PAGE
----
“You coulda saved yourself the trouble an’ let me die.”
A ship stoker (George Bancroft) saves a depressed prostitute (Betty Compson) from suicide, then marries her on a drunken lark.
Genres, Themes, Actors, and Directors:
- George Bancroft Films
- Josef Von Sternberg Films
- New York
- Silent Films
Josef von Sternberg’s whirlwind romantic fable manages to pack an enormous amount of genuine pathos into a story taking place literally overnight. Thanks to sensitive acting by all involved, we quickly grow to care for these characters — particularly the world-weary Compson — and are disappointed when the film ends after only 76 minutes. There’s a refreshing lack of moralizing, thus affording us a much more authentic glimpse of these characters’ lives than would be possible just a few years later during the Hays Code era. Harold Rosson’s atmospheric cinematography of the New York waterfront is a wonder to behold, and adds to the film’s overall appeal.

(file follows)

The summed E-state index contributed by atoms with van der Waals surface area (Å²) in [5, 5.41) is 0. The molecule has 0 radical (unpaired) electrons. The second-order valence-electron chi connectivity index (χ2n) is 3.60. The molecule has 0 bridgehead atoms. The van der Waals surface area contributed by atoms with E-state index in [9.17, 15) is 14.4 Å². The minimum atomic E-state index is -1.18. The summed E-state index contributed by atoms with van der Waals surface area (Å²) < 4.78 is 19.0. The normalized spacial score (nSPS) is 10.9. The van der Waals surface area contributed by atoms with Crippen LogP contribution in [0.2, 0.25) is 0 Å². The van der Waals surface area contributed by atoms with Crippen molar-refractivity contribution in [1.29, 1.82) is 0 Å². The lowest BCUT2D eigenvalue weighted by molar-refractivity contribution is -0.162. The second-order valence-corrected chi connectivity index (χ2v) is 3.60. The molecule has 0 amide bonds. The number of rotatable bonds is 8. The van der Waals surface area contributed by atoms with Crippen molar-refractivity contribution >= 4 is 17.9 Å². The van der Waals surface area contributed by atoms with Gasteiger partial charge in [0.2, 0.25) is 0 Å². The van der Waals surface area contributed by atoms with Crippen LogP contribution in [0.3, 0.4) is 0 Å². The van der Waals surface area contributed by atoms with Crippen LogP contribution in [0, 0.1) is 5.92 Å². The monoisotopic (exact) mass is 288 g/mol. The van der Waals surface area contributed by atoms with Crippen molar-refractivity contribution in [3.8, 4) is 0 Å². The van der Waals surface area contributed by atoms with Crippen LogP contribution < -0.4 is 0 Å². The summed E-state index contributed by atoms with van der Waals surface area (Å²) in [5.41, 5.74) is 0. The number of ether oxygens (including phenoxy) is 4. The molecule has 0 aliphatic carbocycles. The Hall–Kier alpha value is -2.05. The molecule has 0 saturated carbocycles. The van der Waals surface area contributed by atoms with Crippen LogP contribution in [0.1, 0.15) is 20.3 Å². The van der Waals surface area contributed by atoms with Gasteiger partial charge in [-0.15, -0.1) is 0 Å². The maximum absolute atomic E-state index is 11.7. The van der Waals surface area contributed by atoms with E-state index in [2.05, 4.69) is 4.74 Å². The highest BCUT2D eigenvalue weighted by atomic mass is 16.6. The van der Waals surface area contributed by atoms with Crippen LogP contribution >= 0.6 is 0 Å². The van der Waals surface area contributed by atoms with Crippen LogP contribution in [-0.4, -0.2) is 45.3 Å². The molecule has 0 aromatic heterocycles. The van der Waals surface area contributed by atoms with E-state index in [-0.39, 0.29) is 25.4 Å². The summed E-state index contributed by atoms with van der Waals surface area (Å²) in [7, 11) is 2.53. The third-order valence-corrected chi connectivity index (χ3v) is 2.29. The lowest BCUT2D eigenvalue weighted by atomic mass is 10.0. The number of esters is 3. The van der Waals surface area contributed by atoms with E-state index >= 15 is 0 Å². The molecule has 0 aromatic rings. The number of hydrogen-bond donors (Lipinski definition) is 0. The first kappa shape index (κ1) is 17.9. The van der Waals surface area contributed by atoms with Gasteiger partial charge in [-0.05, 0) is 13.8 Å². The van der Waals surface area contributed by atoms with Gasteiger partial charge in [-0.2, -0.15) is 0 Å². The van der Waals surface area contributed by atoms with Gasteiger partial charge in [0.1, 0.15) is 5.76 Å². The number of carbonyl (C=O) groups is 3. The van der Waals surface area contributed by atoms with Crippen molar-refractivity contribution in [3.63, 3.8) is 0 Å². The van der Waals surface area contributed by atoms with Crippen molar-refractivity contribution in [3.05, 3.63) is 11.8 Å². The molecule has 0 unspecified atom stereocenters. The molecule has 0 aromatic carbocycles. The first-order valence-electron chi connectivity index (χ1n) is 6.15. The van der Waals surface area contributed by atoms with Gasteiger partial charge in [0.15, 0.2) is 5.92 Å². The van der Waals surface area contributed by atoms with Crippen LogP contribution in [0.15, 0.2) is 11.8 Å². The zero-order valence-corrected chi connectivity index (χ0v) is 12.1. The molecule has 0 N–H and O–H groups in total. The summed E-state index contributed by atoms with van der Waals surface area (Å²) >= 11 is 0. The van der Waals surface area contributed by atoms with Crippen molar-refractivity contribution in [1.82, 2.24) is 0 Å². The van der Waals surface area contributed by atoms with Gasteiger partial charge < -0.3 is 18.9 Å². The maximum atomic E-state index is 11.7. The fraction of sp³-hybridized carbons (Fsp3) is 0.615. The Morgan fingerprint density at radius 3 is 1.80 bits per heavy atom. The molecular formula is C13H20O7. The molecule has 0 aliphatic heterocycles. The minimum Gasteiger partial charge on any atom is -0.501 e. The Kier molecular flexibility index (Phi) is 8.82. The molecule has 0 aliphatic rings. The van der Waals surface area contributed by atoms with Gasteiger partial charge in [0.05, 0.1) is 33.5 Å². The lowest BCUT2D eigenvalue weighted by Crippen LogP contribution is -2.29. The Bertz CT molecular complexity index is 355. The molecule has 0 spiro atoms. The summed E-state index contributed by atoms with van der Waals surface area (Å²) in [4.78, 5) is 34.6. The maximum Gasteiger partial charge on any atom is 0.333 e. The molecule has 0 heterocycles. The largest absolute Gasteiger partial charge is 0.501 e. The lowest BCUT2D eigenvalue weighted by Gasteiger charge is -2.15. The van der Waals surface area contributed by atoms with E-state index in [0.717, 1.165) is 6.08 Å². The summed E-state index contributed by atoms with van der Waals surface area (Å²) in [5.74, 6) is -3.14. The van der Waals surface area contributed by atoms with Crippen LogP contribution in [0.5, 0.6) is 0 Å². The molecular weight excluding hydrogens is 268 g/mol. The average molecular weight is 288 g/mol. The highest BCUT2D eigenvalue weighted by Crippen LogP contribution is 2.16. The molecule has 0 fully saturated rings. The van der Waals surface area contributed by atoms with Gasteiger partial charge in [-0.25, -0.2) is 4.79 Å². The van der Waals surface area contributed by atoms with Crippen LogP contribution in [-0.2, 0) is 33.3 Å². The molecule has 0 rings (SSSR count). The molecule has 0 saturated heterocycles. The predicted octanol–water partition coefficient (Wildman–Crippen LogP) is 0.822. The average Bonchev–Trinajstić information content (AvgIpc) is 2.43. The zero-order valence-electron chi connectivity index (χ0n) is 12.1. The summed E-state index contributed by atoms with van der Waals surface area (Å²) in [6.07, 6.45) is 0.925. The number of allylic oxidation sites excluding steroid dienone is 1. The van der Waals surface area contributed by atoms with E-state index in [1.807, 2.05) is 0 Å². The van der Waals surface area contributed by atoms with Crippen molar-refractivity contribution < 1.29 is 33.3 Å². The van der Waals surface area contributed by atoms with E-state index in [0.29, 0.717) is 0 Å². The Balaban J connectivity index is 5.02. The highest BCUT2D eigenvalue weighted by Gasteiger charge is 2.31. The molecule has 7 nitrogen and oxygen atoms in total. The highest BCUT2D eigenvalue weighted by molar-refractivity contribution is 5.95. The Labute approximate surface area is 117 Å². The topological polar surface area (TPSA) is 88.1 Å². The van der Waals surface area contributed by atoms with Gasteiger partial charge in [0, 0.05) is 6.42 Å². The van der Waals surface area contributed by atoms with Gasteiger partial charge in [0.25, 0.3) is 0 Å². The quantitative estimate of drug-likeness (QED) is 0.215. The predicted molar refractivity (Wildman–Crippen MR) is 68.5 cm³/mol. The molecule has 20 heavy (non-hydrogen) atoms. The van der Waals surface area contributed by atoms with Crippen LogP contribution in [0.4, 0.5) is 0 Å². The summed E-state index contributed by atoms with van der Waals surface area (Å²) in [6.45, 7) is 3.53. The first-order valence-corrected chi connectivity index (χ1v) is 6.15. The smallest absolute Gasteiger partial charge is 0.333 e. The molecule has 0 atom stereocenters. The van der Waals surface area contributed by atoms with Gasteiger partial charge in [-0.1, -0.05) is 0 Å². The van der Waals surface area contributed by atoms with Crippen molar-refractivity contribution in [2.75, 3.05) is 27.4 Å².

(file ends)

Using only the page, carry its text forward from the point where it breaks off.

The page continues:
Redeeming Qualities and Moments:
- George Bancroft as the well-meaning yet fiercely independent sailor (nominated by Peary for an Alternate Oscar as best actor of the year)
- Olga Baclanova as Compson’s helpful friend
- Gorgeous black-and-white cinematography
Yes. This is a rare silent film which transcends the limitations of its format, and emerges as a surprisingly effective romance.
(Listed in 1001 Movies You Must See Before You Die)